Dana Hennis, P.E., S.E., CFSEI Vice Chair, Patrick Ford, P.E., S.E., R.A. Smith, Inc.



Photo courtesy of R.A. Smith, Inc.Office Building @ Ovation
200 3rd Street
Newport, KY 41071

Completion Date: October 2022
Construction Cost: Part of Phase II, $53 Million (Office and Hotel)

Owner: Corporex
Architect of Record: Robert Humason, ATA Beilharz Architects
Engineer of Record for Structural Work: Matthew Hopper, Cary Kopczynski & Company Structural Engineers
Cold-Formed Steel Specialty Engineer: Patrick Ford, P.E., S.E., R.A. Smith, Inc.
Cold-Formed Steel Specialty Contractor: Mark Nabity, Grayhawk, LLC
Award Entry Submitted by: Jake Wagner, R.A. Smith, Inc.  

Project Background

The Office Building @ Ovation is a five-story, 100,000-square-foot office building that is part of the 25-acre mixed-use Ovation campus in Newport, Kentucky. The office building is nestled along the Ohio River and Licking River convergence. The form of the building follows the curves of the road and river, overlooks the Cincinnati skyline, and offers an expansive view of each. The office building is only a small piece of the larger mixed-use campus that will offer housing, retail, restaurants and entertainment.

Design Challenges and Solutions

Photo courtesy of R.A. Smith, Inc.The main structure of the office building is five stories of post and beam with composite slab floors that sit on two levels of a parking structure. The form of the building is a modified box that curves along the north elevation with continuous ribbon windows that maximize views to the outside. The exterior walls are primarily bypassing, non-load bearing prefabricated cold-formed panel frames supporting prefinished, prefabricated Stolite panels. R.A. Smith, Inc. provided shop drawings, engineering, and panelized drawings and details to Grayhawk LLC, which produced the panels in their shop.

What makes the Office Building @ Ovation unique is that the design utilized prefinished, prefabricated panels with cold-formed framing and connections with large, curved elevations. By panelizing the exterior, time spent on the building envelope installation was greatly reduced. R.A. Smith, Inc.’s responsibilities on the job were to create the exterior shop drawings with connections, panel layout and fabrication drawings (panel frame and finish tickets).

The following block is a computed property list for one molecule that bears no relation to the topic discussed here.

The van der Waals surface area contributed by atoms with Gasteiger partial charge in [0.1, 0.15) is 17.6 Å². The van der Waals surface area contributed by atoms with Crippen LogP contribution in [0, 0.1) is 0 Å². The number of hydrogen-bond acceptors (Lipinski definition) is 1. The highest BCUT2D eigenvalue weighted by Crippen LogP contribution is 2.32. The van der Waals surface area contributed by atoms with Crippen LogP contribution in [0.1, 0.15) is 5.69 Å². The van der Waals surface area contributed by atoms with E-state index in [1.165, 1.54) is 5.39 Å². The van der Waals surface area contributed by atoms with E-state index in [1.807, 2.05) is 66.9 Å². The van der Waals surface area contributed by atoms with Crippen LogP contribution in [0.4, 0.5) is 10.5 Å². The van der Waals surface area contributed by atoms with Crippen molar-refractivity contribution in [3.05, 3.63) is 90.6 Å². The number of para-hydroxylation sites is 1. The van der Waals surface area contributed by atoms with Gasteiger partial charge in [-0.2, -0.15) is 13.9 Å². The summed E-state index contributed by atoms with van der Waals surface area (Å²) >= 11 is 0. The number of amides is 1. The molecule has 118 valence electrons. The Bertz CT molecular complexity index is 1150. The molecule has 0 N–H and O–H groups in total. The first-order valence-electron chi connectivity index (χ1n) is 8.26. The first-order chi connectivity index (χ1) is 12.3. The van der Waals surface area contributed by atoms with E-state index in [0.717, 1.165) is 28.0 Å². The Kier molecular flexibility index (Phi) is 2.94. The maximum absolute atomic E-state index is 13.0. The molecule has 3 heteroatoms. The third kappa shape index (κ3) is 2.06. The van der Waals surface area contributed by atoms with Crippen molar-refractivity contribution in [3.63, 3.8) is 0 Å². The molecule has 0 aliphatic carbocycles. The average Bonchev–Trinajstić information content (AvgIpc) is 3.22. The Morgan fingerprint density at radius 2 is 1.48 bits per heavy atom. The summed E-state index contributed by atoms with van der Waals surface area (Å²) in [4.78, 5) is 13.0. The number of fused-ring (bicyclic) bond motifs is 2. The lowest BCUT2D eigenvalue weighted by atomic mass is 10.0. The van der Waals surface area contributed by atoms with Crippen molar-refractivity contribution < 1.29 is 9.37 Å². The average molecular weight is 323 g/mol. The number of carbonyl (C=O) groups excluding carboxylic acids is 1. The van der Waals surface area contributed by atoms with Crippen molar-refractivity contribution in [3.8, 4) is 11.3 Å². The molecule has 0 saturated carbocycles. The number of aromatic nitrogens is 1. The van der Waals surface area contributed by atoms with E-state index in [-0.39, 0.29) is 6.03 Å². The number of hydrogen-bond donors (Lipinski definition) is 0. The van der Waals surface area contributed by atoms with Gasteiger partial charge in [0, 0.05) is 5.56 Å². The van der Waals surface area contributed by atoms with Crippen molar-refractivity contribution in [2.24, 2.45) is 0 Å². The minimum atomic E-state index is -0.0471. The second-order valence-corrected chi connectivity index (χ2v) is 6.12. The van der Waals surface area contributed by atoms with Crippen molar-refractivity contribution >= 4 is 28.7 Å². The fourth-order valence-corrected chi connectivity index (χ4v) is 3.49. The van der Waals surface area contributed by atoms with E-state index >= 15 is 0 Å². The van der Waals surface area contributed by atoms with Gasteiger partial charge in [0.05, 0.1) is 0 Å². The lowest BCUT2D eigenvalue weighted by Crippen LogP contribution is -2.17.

Photo courtesy of R.A. Smith, Inc. A majority of the exterior building was designed as spandrel frames with infill panels having various widths intermittent along the south and east elevations, creating a randomized facade. The challenge was to locate the random infill panels within the standardized spandrel panel.

As you move toward the west, the building turns at a 140-degree angle. The bend in the building was designed as a "corner" panel, taking into account each angle and adjacent panel while utilizing the connection back to the primary structure with outrigger clips. The building transitions into a mix of spandrel panels and full-height panels with pin connections at the fourth floor. As you move to the northwest and north elevations, the building's exterior facade and floor slabs curve. To design the panels with the curve in mind, segmented strut channels were welded to the slab edge angle early in the design process. This allowed the panels to snap into the 13/16" strut channel with drift clips or dead load clips at any location. R.A. Smith, Inc. then designed the panels and frames, taking into account the curve and the stand-off from slab and panel gaps to create 12-foot modular panels with a curved track. The curve of the track was accounted for when placing the studs in the frame.

Photo courtesy of Grayhawk, LLC. The frames were duplicated and standardized across the curve to expedite and simplify the building and erection of the panels. The curve coming into flat or 90-degree corners (both inside and outside corners) were also figured, detailed out and designed into the panel frames. The last panels at each floor, coming into the corners, were left for field measurement to fit perfectly into the adjacent panel.

Another challenge was at the north elevation. The east portion of the facade starts out flat (or 90 degrees at the corner) and transitions into the curve of the rest of the north facade. This was designed similarly to the corners but had to account for a flat track and framing butting into a curved track and framing. This was achieved by welding the frame in a shop, produced with sheathing and Sto Eifs (foam). This allowed for different shaped frames to be created in the shop in a controlled environment before going on site.

The result was a carefully designed frame and exterior system that harmoniously worked with the primary structure to produce an elegant and subtle facade. The form of the curve to the building "front" is elegant, while the rest follows subtleties to break up what could be a somewhat routine-looking office building.

Click here for Shop Drawings 

Photo courtesy of R.A. Smith, Inc.
Photo courtesy of R.A. Smith, Inc.